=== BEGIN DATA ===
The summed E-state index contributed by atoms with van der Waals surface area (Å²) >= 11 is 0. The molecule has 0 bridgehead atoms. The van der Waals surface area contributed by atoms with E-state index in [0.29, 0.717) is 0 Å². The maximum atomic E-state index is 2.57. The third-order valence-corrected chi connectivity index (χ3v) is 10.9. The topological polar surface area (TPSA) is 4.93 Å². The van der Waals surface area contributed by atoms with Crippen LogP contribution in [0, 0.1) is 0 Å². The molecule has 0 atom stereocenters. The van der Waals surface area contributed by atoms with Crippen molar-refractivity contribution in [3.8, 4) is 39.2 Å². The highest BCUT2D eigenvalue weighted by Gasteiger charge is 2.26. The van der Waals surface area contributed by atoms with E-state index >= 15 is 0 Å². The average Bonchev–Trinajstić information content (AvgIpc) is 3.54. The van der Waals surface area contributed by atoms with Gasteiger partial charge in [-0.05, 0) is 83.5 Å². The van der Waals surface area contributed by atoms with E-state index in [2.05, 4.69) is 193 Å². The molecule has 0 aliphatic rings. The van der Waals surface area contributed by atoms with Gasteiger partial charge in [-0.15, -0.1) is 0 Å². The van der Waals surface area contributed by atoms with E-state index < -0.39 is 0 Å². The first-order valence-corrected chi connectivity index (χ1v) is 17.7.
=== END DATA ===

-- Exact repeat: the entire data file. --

The summed E-state index contributed by atoms with van der Waals surface area (Å²) >= 11 is 0. The molecule has 0 bridgehead atoms. The van der Waals surface area contributed by atoms with E-state index in [0.29, 0.717) is 0 Å². The maximum atomic E-state index is 2.57. The third-order valence-corrected chi connectivity index (χ3v) is 10.9. The topological polar surface area (TPSA) is 4.93 Å². The van der Waals surface area contributed by atoms with Crippen LogP contribution in [0, 0.1) is 0 Å². The molecule has 0 atom stereocenters. The van der Waals surface area contributed by atoms with Crippen molar-refractivity contribution in [3.8, 4) is 39.2 Å². The highest BCUT2D eigenvalue weighted by Gasteiger charge is 2.26. The van der Waals surface area contributed by atoms with E-state index >= 15 is 0 Å². The average Bonchev–Trinajstić information content (AvgIpc) is 3.54. The van der Waals surface area contributed by atoms with Gasteiger partial charge in [-0.05, 0) is 83.5 Å². The van der Waals surface area contributed by atoms with E-state index in [2.05, 4.69) is 193 Å². The molecule has 0 aliphatic rings. The van der Waals surface area contributed by atoms with Gasteiger partial charge in [-0.15, -0.1) is 0 Å². The van der Waals surface area contributed by atoms with E-state index < -0.39 is 0 Å². The first-order valence-corrected chi connectivity index (χ1v) is 17.7.